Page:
*Why did I write "used to?"Counting the Omer was one of the most difficult mitzvot for me to observe in the early decades of my being Torah observant.
I wrote "used to," because today when most everyone has some sort of cell phone with alarm clock, you can just set your phone to be your daily alarm.
This method is fine on week nights, but it doesn't work Shabbat and the eve of the last night of Passover. I came up with a simple method that works for me.
I hang up a sign across from where I like to sit in the living room. As you can see, before Shabbat or the holiday, I write the number of the Omer I must count. I've found that to be a very reliable reminder.
When I became religious in the mid-1960s, there was no reminder system. Only men who went to the synagogue every night to doven/pray Ma'ariv with a minyon had it as their easy to remember routine.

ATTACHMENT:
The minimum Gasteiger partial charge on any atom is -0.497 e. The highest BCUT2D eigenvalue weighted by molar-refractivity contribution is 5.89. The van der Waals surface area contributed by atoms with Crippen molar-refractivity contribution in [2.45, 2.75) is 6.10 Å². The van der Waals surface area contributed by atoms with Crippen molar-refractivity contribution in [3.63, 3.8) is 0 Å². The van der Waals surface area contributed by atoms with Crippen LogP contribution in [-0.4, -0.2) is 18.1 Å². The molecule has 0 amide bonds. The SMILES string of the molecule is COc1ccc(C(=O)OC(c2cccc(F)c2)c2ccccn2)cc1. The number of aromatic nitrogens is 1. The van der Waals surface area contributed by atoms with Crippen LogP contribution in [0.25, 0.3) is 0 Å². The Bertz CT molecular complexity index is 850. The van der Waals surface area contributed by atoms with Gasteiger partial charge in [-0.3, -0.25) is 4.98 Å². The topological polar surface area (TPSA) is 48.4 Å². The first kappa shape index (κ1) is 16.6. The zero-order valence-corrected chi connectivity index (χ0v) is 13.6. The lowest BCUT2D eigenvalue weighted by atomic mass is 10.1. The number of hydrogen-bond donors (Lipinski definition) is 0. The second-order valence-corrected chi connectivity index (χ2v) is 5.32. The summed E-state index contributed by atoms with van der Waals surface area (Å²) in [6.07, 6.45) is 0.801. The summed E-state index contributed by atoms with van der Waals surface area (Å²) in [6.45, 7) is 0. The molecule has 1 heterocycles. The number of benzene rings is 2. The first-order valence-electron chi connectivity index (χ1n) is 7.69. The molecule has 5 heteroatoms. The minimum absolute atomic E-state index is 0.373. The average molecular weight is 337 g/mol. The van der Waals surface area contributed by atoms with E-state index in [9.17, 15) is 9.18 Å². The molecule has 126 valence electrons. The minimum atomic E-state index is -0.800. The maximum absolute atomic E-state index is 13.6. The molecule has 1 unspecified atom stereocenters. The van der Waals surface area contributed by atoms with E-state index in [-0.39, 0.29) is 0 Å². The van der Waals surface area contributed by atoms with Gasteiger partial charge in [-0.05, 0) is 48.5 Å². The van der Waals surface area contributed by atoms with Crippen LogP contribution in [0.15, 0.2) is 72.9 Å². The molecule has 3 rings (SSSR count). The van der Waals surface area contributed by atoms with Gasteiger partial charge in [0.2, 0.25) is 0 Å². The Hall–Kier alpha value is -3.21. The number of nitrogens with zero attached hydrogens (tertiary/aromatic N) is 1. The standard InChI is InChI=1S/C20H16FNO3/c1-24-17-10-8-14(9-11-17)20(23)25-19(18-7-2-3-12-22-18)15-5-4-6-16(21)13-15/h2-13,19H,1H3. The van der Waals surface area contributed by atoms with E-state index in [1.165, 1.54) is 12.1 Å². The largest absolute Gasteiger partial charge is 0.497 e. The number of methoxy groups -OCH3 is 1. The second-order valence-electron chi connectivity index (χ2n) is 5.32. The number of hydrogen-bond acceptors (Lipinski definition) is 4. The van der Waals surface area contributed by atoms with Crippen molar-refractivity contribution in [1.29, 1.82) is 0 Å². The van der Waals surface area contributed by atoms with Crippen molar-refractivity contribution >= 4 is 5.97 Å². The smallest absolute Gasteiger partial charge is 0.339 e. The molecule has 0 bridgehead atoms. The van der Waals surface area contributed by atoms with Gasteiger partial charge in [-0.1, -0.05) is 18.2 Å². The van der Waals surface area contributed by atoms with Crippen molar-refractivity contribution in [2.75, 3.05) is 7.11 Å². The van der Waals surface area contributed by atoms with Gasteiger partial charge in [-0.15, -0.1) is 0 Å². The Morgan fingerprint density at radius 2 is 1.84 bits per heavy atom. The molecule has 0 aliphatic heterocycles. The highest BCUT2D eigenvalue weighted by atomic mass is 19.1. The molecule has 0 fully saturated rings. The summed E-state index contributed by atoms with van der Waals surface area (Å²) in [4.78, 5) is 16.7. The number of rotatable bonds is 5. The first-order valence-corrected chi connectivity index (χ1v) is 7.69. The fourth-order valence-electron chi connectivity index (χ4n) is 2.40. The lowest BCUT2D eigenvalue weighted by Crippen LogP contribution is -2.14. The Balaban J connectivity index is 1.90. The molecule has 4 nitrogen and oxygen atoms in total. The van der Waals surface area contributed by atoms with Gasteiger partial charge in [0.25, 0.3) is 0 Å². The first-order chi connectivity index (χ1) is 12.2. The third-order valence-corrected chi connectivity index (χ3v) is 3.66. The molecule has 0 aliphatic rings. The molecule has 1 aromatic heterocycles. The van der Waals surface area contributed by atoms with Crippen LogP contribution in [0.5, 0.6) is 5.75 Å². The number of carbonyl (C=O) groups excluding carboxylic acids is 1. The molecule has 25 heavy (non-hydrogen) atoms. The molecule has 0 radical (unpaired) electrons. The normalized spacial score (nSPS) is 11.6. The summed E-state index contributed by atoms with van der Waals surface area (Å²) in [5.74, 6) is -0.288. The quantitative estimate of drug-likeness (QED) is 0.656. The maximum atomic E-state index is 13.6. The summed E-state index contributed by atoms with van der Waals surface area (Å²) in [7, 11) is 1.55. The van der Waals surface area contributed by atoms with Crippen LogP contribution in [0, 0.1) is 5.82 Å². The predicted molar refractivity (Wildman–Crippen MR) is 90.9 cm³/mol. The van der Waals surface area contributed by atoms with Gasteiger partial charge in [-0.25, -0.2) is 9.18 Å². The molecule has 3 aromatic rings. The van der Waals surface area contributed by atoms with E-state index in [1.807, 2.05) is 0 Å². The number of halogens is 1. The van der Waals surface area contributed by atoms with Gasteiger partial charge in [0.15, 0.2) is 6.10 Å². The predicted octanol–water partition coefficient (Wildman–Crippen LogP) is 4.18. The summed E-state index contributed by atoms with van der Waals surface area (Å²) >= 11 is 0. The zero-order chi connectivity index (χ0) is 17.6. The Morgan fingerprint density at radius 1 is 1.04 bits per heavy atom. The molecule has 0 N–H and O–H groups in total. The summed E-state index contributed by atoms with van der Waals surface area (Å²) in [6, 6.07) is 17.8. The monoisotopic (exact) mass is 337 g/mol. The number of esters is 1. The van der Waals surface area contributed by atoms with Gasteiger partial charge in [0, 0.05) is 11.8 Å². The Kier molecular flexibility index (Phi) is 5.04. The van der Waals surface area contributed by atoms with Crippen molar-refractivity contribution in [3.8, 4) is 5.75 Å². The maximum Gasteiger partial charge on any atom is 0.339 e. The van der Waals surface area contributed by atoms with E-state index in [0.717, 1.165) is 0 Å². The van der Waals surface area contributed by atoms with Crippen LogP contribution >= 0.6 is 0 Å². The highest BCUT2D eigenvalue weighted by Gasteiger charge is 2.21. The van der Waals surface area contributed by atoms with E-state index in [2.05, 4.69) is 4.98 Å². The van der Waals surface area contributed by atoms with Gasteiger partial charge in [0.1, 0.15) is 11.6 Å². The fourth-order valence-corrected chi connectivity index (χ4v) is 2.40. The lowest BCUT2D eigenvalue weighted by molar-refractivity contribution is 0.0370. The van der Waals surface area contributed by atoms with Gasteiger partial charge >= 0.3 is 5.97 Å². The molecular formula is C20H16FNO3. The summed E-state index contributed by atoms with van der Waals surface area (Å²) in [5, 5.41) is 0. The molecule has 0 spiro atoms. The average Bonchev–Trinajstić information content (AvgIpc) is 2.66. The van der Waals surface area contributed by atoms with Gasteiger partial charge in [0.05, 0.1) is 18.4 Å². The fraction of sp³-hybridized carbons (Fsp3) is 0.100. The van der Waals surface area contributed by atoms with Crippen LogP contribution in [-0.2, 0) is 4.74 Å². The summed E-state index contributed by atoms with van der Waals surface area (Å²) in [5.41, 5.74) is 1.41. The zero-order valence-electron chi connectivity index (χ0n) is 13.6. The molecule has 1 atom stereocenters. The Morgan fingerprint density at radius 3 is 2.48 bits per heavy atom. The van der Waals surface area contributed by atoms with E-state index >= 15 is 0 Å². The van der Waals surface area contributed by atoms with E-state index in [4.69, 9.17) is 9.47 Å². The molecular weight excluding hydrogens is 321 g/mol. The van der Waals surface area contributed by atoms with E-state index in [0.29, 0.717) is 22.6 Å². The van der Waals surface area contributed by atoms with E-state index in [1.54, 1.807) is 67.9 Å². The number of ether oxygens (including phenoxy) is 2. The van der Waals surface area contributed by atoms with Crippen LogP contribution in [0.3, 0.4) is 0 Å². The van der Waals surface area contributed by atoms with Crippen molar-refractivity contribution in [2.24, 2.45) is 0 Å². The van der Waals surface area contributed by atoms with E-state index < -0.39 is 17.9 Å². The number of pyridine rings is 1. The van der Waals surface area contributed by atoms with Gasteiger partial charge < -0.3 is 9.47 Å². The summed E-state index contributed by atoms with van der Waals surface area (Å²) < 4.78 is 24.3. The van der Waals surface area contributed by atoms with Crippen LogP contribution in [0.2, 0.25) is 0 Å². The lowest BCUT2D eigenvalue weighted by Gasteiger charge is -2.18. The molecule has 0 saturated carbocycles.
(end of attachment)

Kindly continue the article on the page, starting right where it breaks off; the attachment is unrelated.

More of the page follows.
I didn't succeed in counting the Omer until our son-in-law came on the scene and signed us up for reminders with the cell phone company he was then working for. It was around the same time email reminders had begun, but I didn't check my email as often as I do now. So email wasn't the best, just better than nothing.
Maybe I'm the only one who has already lost track of how many days/weeks we've been on this corona lock-down, living with what was once unimaginable restrictions. Not only don't we know when it's going to end, we're constantly being warned that the noose aka restrictions maybe getting tighter.
Most people can adjust to something difficult when they know how long it will last. But even with all the complicated computations and guesswork the experts have been coming up with, there are too many unknowns to factor in for any accuracy. Another issue is that the virus is affecting various countries differently.
Trust and faith are all we can control.
Chazal, our sages tell us that the plague, epidemic, which caused the death of thousands of Rabbi Akiva's students ended Shavuot. That's one of the reasons we count the Omer until then.
Gd willing we'll celebrate the end of this modern plague במהירה בימינו bimhaira biyameinu, speedily in our days.